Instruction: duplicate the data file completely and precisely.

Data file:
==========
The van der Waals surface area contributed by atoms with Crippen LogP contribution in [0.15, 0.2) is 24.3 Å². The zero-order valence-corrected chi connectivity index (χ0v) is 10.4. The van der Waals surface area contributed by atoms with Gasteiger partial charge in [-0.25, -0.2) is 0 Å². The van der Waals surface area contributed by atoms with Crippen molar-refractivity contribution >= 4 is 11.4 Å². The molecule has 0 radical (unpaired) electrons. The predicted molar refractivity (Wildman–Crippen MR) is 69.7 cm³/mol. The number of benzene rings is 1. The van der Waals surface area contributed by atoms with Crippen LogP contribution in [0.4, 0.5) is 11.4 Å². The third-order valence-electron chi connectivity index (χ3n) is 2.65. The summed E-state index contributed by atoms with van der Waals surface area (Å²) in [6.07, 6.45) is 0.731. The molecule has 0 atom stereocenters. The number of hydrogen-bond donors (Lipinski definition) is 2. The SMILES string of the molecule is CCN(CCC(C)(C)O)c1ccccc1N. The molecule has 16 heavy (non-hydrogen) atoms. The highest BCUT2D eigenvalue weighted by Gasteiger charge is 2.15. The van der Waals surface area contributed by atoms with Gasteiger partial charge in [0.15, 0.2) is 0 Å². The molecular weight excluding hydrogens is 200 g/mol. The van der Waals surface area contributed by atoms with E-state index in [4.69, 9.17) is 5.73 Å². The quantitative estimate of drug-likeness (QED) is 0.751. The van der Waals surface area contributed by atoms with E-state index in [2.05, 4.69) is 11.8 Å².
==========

The van der Waals surface area contributed by atoms with Crippen LogP contribution in [0.15, 0.2) is 24.3 Å². The zero-order valence-corrected chi connectivity index (χ0v) is 10.4. The van der Waals surface area contributed by atoms with Gasteiger partial charge in [-0.25, -0.2) is 0 Å². The van der Waals surface area contributed by atoms with Crippen molar-refractivity contribution >= 4 is 11.4 Å². The molecule has 0 radical (unpaired) electrons. The predicted molar refractivity (Wildman–Crippen MR) is 69.7 cm³/mol. The number of benzene rings is 1. The van der Waals surface area contributed by atoms with Crippen LogP contribution in [0.4, 0.5) is 11.4 Å². The third-order valence-electron chi connectivity index (χ3n) is 2.65. The summed E-state index contributed by atoms with van der Waals surface area (Å²) in [6.07, 6.45) is 0.731. The molecule has 0 atom stereocenters. The number of hydrogen-bond donors (Lipinski definition) is 2. The SMILES string of the molecule is CCN(CCC(C)(C)O)c1ccccc1N. The molecule has 16 heavy (non-hydrogen) atoms. The highest BCUT2D eigenvalue weighted by Gasteiger charge is 2.15. The van der Waals surface area contributed by atoms with Gasteiger partial charge in [0.15, 0.2) is 0 Å². The molecular weight excluding hydrogens is 200 g/mol. The van der Waals surface area contributed by atoms with E-state index in [4.69, 9.17) is 5.73 Å². The quantitative estimate of drug-likeness (QED) is 0.751. The van der Waals surface area contributed by atoms with E-state index in [2.05, 4.69) is 11.8 Å².